Q & A with Lou Forristall

Why did you decide to pursue a Master of Marine Affairs?

I want work in fisheries policy, I’m hoping an MMA will allow me to do that. Before SMEA, I went to law school and interned with NOAA in Alaska. At NOAA and in the last couple years of law school, I figured out that I am fascinated by fisheries management and not so much law and legal work. After graduating law school, I didn’t have the skills to do the type of fisheries work I wanted to do. I thought an MMA was perfect for me because I could gain a better understanding of fisheries science and management, while learning the tools of policy and statistical analysis.

Why did you decide to come to UW’s SMEA for graduate school?

The biggest reason I chose SMEA is that it was one of the only programs where I could learn all the different skills I needed. Just in the first year, I’ve made a lot of progress towards that goal with SMEA classes in stats, coding, economics, marine science, policy analysis, and fisheries management. Beyond that, I was excited about the opportunity to work on a capstone and gain practical experience.

SMEA’s alumni network was a huge draw for me too. I spent most of my life in Illinois and wanted to make connections in the PNW and Alaska. You find out pretty quickly after starting here how many SMEA grads are doing important work all over the world. SMEA’s location in Seattle was the other major factor in my decision. I went to undergrad and law school in a town a couple hours away from any major city. Being in Seattle was really important to me, because it provides a lot of internship and volunteer opportunities.

Are you doing a thesis or capstone project? If thesis, what are you writing your thesis about and why? If capstone, what is the project about?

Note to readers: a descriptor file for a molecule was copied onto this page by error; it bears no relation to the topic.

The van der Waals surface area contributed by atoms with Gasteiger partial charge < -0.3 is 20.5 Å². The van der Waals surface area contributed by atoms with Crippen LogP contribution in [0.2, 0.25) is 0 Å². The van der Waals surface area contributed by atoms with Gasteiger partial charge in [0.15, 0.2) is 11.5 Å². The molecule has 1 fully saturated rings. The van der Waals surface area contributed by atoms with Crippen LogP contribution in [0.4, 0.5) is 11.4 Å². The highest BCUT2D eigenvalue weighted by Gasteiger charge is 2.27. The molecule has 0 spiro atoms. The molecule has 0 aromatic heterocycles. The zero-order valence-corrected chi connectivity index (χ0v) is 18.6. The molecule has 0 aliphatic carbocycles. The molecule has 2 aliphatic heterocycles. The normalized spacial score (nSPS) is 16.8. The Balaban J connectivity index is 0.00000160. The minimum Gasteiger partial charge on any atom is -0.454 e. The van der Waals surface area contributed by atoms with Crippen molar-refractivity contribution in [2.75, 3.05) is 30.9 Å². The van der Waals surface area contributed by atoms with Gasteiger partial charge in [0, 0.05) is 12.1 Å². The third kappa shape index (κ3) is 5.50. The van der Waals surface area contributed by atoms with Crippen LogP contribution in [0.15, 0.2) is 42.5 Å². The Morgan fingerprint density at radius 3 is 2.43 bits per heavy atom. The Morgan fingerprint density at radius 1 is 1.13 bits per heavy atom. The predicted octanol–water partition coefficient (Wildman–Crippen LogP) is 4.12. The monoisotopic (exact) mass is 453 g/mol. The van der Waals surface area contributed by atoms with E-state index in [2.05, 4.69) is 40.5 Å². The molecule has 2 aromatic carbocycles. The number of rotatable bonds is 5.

I’m doing a capstone with Angela Moran and our advisor is Sunny Jardine. We are looking at the potential impacts of bias in bycatch estimates for halibut in the Gulf of Alaska. Our client is the Deep Sea Fishermen’s Union, who represent halibut fishermen. I’m really excited about our capstone because we’re blending what we’ve learned at SMEA by combining a spatial/statistical analysis with a literature review about observer program methodologies.

What has been your favorite class at UW so far? Why?

I can’t believe I’m saying this, but it’s a tie between the two classes I took about coding in R. The first is Ryan Kelly’s intro to R class. I’m not sure I had even seen a line of code before the class, but Ryan did an amazing job of making an entirely new subject accessible and easy to learn. The second is Sunny’s spatial analysis in R class. This class built on what we learned in the intro to R class and showed me how useful the program is. We learned how to use R like ArcGIS and designed some pretty cool maps for our final projects. The skills I learned in both classes are going to be huge in my summer job and capstone work at SMEA.

What do you like most about SMEA?

My fellow students, for sure! People in the program are doing wildly different, interesting work. Most SMEA classes end with a big group project, and it’s awesome to see the different skills and talents that people bring to the table. SMEA is also a welcoming, collaborative place. I definitely feel that the people around me boost my learning and abilities as a student.

What’s it like to live in Seattle? What do you do in your spare time?

I love Seattle! I wanted to live in Seattle before SMEA, and it has lived up to my expectations. I live in Ballard and appreciate easily biking almost anywhere and being near a working waterfront. In my spare time I hike (not enough), cook, and go to coffeeshops. Hiking of all difficulties is never far away. The farmers’ markets in Seattle are amazing places to find fresh, local food. Seattle also has coffeeshops for every occasion. Oh! And the dog parks are incredible. It’s an amazing place to live, for me and my pup.

If you could design your ultimate job after graduating, what would it be and why?

Anything where I could work to make fisheries more sustainable, while making sure fishermen and fishing communities aren’t made worse off by that work. I would love to find a way to use my legal background and what I’m learning at SMEA together. I’m not sure if my ultimate job would be in government, industry, or a non-profit, but I’m hoping by the time I’m done at SMEA I’ll know where I to find it.

What is your favorite form of marine life, and why?

I’m stealing from Marc Miller here, but humans! Marc is a self-described marine mammal, and his words stick with me. What interests me most about the marine environment isn’t the natural world in and of itself, but how humans use it and how we can do so more sustainably.